The ongoing rumble of high-profile pay disputes and scandals, contrasted with staggeringly high fees received by out-of-touch veteran radio personalities, have long suggested broadcasting has deep problems with an unequal culture. There will always be the complication of quantifying star appeal in on-screen talent, where ‘worth’ is akin to weighing expertise in other sectors, and it seems this is the area where problems continally arise, and is most vulnerable to gender or racial prejudices.

The general pattern emerging from sector disputes is one rule for some, and not for others, with women and racial minorities most likely to be undervalued. What else is new? These TV dramas mirror general society.

Things are equally dismal in politics. Last week Corbyn took a saunter around Motherwell, where, with customary sustained refusal to get a grip on devolved matters, he accused the SNP of being unwilling to scrap the rape clause.

His novel idea will be news to SNP MP Alison Thewliss, who has been at the forefront of campaigning against the non-devolved matter, along with the other politicians standing alongside her to oppose it (such as, memorably, ex-Scottish Labour leader Kezia Dugdale) or myriad clued-up civilians in Scotland joining protests. It’s all the more surprising given Corbyn paid tribute to Thewliss for her efforts a couple of years ago in parliament. One wonders what women in Wales, where Labour are in power and the rape clause is in effect, make of such breezy remarks.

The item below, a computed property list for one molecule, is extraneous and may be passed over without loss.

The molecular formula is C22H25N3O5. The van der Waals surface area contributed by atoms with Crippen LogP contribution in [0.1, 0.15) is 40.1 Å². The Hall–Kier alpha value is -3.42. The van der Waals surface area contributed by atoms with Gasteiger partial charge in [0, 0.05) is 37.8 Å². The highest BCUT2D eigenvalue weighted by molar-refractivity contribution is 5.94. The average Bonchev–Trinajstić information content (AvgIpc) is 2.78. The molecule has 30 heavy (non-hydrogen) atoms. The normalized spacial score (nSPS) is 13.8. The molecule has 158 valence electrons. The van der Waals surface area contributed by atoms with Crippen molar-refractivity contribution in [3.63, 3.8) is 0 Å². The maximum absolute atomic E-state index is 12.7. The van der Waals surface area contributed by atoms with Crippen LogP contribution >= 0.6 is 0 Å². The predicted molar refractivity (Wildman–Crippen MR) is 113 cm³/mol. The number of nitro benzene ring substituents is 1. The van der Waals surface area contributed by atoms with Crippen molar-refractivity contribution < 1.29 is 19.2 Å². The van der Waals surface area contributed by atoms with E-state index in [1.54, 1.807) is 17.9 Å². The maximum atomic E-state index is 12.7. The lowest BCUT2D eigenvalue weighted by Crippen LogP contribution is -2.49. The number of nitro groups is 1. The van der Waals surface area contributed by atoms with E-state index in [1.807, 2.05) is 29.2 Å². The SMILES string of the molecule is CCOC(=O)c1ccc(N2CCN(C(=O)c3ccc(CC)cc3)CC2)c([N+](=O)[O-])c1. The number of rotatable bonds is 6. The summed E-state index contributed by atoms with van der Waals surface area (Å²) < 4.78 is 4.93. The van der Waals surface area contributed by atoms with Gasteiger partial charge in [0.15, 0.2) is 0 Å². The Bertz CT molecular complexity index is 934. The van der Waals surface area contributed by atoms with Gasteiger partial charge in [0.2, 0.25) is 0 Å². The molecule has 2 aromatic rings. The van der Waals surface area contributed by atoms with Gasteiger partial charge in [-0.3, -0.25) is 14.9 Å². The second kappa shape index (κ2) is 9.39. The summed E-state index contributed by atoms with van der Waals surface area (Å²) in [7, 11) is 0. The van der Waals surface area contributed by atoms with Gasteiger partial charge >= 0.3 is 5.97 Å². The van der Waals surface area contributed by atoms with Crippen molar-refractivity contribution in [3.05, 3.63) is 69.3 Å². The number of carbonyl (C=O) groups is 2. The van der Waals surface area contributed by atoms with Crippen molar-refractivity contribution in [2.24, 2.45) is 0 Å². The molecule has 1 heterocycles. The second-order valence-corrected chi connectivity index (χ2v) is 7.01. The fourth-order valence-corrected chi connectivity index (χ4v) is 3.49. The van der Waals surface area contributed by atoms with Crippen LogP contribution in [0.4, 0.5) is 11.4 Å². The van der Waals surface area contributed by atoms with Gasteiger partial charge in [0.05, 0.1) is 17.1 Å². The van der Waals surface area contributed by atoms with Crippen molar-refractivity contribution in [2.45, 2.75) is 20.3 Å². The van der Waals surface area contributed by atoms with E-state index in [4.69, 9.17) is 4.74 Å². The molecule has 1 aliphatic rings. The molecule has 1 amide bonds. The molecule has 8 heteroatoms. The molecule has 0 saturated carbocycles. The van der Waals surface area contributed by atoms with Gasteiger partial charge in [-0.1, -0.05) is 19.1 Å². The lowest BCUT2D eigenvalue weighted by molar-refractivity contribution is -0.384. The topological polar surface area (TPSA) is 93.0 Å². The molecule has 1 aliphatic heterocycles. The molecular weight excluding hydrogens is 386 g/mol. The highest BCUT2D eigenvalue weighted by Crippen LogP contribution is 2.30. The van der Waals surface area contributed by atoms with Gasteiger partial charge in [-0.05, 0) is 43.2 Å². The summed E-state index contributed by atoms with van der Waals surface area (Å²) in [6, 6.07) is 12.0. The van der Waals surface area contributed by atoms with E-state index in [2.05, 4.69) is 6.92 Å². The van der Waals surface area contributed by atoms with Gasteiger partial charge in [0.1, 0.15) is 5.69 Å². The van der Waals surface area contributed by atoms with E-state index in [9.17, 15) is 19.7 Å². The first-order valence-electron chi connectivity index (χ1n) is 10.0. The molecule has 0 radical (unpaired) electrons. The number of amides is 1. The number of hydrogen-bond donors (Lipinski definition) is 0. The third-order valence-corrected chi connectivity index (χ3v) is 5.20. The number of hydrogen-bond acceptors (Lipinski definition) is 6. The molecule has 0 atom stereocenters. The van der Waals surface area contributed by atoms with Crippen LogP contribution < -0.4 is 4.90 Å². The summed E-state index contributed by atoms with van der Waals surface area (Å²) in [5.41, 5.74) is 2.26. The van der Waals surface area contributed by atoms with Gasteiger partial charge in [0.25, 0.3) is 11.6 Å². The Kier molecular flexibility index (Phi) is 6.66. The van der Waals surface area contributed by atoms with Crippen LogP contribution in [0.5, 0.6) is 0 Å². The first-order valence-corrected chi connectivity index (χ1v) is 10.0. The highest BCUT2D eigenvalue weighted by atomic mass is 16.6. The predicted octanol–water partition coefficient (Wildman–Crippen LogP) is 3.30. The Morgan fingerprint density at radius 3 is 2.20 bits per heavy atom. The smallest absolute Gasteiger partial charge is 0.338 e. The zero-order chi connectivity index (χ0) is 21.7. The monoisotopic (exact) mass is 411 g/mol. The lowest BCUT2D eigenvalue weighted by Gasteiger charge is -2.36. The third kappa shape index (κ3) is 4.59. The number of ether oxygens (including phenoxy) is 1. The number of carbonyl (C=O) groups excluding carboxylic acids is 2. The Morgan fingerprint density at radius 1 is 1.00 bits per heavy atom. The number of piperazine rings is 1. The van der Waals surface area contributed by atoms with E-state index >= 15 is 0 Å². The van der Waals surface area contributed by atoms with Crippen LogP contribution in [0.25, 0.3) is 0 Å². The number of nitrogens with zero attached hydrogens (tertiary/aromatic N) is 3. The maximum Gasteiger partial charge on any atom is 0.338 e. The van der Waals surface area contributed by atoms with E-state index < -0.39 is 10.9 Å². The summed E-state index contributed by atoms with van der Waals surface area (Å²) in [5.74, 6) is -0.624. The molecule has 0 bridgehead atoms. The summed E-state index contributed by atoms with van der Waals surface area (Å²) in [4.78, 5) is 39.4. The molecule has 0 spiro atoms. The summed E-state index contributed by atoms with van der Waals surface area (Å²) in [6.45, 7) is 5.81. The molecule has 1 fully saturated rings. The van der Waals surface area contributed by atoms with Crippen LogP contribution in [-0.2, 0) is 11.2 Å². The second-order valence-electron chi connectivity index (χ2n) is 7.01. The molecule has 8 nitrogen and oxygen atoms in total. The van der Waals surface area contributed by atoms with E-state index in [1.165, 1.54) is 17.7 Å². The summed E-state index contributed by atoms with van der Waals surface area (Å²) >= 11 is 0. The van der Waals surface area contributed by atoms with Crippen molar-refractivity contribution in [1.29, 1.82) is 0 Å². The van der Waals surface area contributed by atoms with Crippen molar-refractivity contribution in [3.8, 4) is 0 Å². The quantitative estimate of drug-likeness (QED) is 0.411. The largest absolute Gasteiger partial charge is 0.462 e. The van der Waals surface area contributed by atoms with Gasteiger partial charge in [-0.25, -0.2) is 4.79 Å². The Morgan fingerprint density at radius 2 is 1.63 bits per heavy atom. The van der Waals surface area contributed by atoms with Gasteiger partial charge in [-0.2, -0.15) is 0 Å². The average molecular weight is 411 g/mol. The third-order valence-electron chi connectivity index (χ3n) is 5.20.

Rape clause not a political football

It’s at least four-and-a-half hours on the train from London to cental Scotland. Next time he pays a visit, maybe Corbyn can use some of that time to go over the very basics of devolved matters, and understand the anger about imposition of such policies. The voters who abandoned Scottish Labour in droves won’t be persuaded back easily. Demonstrating a sharper understanding and taking a more honest tack might encourage greater trust in the grand federalisation plans so routinely polished off and propped up.

But on principle alone, the rape clause is a matter too important and meaningful for blasé sophistry on a walkabout, nor is it best tackled by deflecting ire away from the Conservative Government who enacted it. Those who care about this issue are likely to know who is responsible for it. Kicking it about like a political football is a dire move.

One might have also have imagined that in the wake of council equal-pay scandals, their legacy still stretching council budgets and remaining sharp in the memory of many local women who were impacted, Labour would tread carefully on matters pertaining to women and our economic and social welfare. But when it comes to priorities, there’s the many, and then there’s the few, and then there’s Scottish working-class women at the bottom of the list.

The problem is, we often want to believe in and support these institutions. We want a public service broadcaster whose judgement we can respect as much as staff can trust they’re fairly renumerated. Nobody wants to be at war with their council. Many voters want to see Labour win seats down south, but are endlessly frustrated by their handling of Scottish matters. You might think, how hard can it really be to do better on some of these things? But as has ever been the case, the undervaluing of women is widespread throughout society. There’s a system, and women are the bug in it.